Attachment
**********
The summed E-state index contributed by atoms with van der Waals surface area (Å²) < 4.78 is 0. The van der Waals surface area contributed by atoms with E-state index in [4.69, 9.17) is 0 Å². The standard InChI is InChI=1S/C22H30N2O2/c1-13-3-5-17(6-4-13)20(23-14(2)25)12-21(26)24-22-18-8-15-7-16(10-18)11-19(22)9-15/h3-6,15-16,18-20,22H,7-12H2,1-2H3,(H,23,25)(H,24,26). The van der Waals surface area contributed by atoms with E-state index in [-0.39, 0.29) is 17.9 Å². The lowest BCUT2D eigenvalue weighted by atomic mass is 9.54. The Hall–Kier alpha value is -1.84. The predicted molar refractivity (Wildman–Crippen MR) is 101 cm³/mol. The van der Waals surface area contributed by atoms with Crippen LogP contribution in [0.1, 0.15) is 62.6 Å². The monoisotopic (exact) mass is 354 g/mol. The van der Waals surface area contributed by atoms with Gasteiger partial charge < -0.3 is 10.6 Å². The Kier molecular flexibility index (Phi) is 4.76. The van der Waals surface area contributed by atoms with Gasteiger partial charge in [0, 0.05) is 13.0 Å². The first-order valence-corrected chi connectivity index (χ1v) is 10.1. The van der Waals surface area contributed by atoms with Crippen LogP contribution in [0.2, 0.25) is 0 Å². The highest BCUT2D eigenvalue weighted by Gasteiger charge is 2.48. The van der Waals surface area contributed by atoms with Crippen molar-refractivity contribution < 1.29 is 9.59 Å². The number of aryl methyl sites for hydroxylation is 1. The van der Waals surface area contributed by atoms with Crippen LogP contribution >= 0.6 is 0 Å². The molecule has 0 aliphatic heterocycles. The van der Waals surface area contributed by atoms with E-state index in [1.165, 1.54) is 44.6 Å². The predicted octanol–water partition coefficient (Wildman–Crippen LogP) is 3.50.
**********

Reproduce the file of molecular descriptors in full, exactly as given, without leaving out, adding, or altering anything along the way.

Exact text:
The summed E-state index contributed by atoms with van der Waals surface area (Å²) < 4.78 is 0. The van der Waals surface area contributed by atoms with E-state index in [4.69, 9.17) is 0 Å². The standard InChI is InChI=1S/C22H30N2O2/c1-13-3-5-17(6-4-13)20(23-14(2)25)12-21(26)24-22-18-8-15-7-16(10-18)11-19(22)9-15/h3-6,15-16,18-20,22H,7-12H2,1-2H3,(H,23,25)(H,24,26). The van der Waals surface area contributed by atoms with E-state index in [-0.39, 0.29) is 17.9 Å². The lowest BCUT2D eigenvalue weighted by atomic mass is 9.54. The Hall–Kier alpha value is -1.84. The predicted molar refractivity (Wildman–Crippen MR) is 101 cm³/mol. The van der Waals surface area contributed by atoms with Crippen LogP contribution in [0.1, 0.15) is 62.6 Å². The monoisotopic (exact) mass is 354 g/mol. The van der Waals surface area contributed by atoms with Gasteiger partial charge < -0.3 is 10.6 Å². The Kier molecular flexibility index (Phi) is 4.76. The van der Waals surface area contributed by atoms with Gasteiger partial charge in [0, 0.05) is 13.0 Å². The first-order valence-corrected chi connectivity index (χ1v) is 10.1. The van der Waals surface area contributed by atoms with Crippen LogP contribution in [0.2, 0.25) is 0 Å². The highest BCUT2D eigenvalue weighted by Gasteiger charge is 2.48. The van der Waals surface area contributed by atoms with Crippen molar-refractivity contribution < 1.29 is 9.59 Å². The number of aryl methyl sites for hydroxylation is 1. The van der Waals surface area contributed by atoms with Crippen LogP contribution >= 0.6 is 0 Å². The molecule has 0 aliphatic heterocycles. The van der Waals surface area contributed by atoms with E-state index in [1.165, 1.54) is 44.6 Å². The predicted octanol–water partition coefficient (Wildman–Crippen LogP) is 3.50.